All the best to you and yours this Holiday Season!

Sunday, December 7, 2014

The Power of Addiction

The Power of Addiction

The power of addiction is a force built on denial. This power is so dominant in active addiction that addicts can neither see nor hear the devastation and losses occurring around them as a result of their disease. Sometimes, maybe years down the road, some crisis occurs that causes them to “come up for air” and breaks the shell of their denial. They look around and find career, children, time, opportunity, trust of loved ones, physical health, and mental health are seemingly, all gone. While this is an extreme example, unfortunately it is also a fairly common one. Life becomes “using to live and living to use,” and none of it feels good anymore.
Remember, the heart of the definition of addiction is continued use in spite of negative consequences. One of the most frequent losses addicts describe is the loss of the trust of their loved ones. Too often the addict have the unrealistic expectation that because they enter treatment and are serious about recovery, their spouse or loved ones should trust them in short order. Trust is not lost in a day and will not be regained in a day.
Another negative consequence of addiction is loss of one’s identity. The further addicts fall into their addiction, the more all-consuming it becomes. It becomes the center of their world, and, unconsciously, other priorities are pushed to the periphery and eventually lost. The longer the addiction goes untreated, the more it becomes a person’s main identity. The addict unconsciously takes on the role of being the victim and/or being bitter about life and tends to blame others for his or her problems. When the denial begins to fade and recovery begins, the addict may find little of his or her old self remaining. This is a scary proposition. In addition, the addict must look at living life on life’s terms, and having to become emotionally accountable for him- or herself. This emotional accountability is perhaps one of the toughest hurdles in recovery.
Being emotionally accountable means first no longer blaming others for how you feel or for your lot in life, no longer “needing” problems to perpetuate your addiction, and attempting to identify your most painful feelings and then being willing to risk sharing them with others. For some, this means disclosing the long-held secrets. For others, it may be the act of surrender—“jumping off the cliff” and trusting that someone or something will be there to catch you. For others, it may be putting themselves first emotionally for the first time in their lives.
Every addict and everyone working in the field of addiction needs to have a healthy respect for the power of addiction, but also remember that this is a treatable disease.
This blog post is an excerpt from Finding a Purpose in the Pain - A Doctor's Approach to Addiction Recovery and Healing - by James L. Fenley, Jr., MD; Published by Central Recovery Press (CRP).

Wednesday, November 19, 2014

What About The Kids?

What About The Kids?

by Gabriella Pinto-Coelho

When addressing addiction and the process of recovery, most people only think about what the addict goes through. After what can be an emotionally draining detox process, they have the rest of their lives to manage recovery. What society often forgets in this picture of addiction, detox, and recovery is the role of the family.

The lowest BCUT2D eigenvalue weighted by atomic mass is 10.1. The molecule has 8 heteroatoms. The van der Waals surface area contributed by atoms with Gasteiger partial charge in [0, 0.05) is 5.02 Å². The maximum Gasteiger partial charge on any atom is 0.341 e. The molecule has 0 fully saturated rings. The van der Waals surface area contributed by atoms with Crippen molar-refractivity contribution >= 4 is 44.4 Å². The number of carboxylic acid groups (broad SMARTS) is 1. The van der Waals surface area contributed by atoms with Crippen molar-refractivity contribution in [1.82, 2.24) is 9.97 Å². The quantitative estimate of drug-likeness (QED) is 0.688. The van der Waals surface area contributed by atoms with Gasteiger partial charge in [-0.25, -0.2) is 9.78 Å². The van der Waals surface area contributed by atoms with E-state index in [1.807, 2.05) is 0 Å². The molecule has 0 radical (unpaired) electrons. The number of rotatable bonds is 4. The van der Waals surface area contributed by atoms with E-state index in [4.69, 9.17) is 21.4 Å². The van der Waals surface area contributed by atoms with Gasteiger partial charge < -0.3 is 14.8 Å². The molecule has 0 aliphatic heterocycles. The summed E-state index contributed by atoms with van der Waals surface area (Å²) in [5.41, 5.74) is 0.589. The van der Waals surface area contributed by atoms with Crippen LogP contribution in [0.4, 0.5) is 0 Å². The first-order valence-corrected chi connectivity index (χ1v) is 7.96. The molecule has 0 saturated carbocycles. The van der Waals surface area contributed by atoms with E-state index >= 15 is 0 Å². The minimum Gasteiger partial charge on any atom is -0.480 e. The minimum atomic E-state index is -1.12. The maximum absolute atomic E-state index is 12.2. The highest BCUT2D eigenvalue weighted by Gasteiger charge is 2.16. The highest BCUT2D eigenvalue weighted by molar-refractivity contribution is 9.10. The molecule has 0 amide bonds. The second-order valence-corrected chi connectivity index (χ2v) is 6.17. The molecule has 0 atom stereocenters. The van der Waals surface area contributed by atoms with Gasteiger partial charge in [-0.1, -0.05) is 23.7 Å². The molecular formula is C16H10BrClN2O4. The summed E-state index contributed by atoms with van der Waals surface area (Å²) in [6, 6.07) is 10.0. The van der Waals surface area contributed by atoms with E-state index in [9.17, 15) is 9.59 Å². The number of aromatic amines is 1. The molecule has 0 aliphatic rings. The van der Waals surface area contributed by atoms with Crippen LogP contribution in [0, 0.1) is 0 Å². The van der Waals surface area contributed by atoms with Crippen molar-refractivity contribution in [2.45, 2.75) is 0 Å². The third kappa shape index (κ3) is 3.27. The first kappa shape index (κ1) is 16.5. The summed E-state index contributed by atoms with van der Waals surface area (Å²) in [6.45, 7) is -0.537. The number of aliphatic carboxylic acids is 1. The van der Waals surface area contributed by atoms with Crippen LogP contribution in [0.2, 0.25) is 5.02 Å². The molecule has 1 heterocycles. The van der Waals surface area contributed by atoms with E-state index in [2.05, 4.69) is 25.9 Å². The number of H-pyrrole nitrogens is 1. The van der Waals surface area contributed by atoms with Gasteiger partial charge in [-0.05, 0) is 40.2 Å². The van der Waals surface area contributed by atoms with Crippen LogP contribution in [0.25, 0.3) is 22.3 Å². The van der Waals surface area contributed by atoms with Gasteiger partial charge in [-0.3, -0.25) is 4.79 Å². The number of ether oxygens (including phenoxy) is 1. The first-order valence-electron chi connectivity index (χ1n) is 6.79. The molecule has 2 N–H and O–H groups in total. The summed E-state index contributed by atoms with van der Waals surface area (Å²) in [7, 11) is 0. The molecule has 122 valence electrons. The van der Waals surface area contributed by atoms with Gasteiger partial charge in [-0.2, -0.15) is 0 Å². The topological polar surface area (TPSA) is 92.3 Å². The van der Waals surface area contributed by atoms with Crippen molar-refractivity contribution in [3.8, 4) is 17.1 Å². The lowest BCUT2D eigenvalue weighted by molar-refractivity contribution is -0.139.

Perhaps most vulnerable to the peripheral effects of addiction are children. Kids of alcoholics often take on roles like “the hero” or the “scapegoat” in order to keep their family afloat. Some kids might choose to keep the substance abuse a secret in order to maintain their family’s image. 

School counselors in Frederick County, Maryland are no strangers to this concept. They have created Kids Like Us, a free program to meet the psychological needs of children growing up in homes with family members who have substance abuse problems. Guidance counselors refer students in the Frederick County public school system to the program, which appears to be just what the Frederick community needed. Julie Merchant, Director of KLU, says that they are “pretty much always filled to the capacity that we can handle.”

KLU allows students a place to talk about their struggles in a group, since students are more likely to open up to one another than to adults. As a condition of their participation, students agree to keep all discussions and names confidential. Targeting school-aged children is a smart choice, since fourth grade is when kids begin to understand the concept of addiction, and puberty is when their own risk for addiction rises. 

In addition to its function as a support group, KLU also educates children about substance abuse. They teach kids that addiction is a disease separate from the person that they love, and it is no one’s fault. They also empower kids to understand that substance abuse is preventable in their own lives, and they do not have to follow in the same path as their loved one.

To learn more about Kids Like Us, read the article here.

Monday, November 10, 2014

A Story of Perseverance and Determination That Will Inspire You to Take Action!

An Amazing Story of Determination that Will Inspire You to Take Action
by Steve Bloom of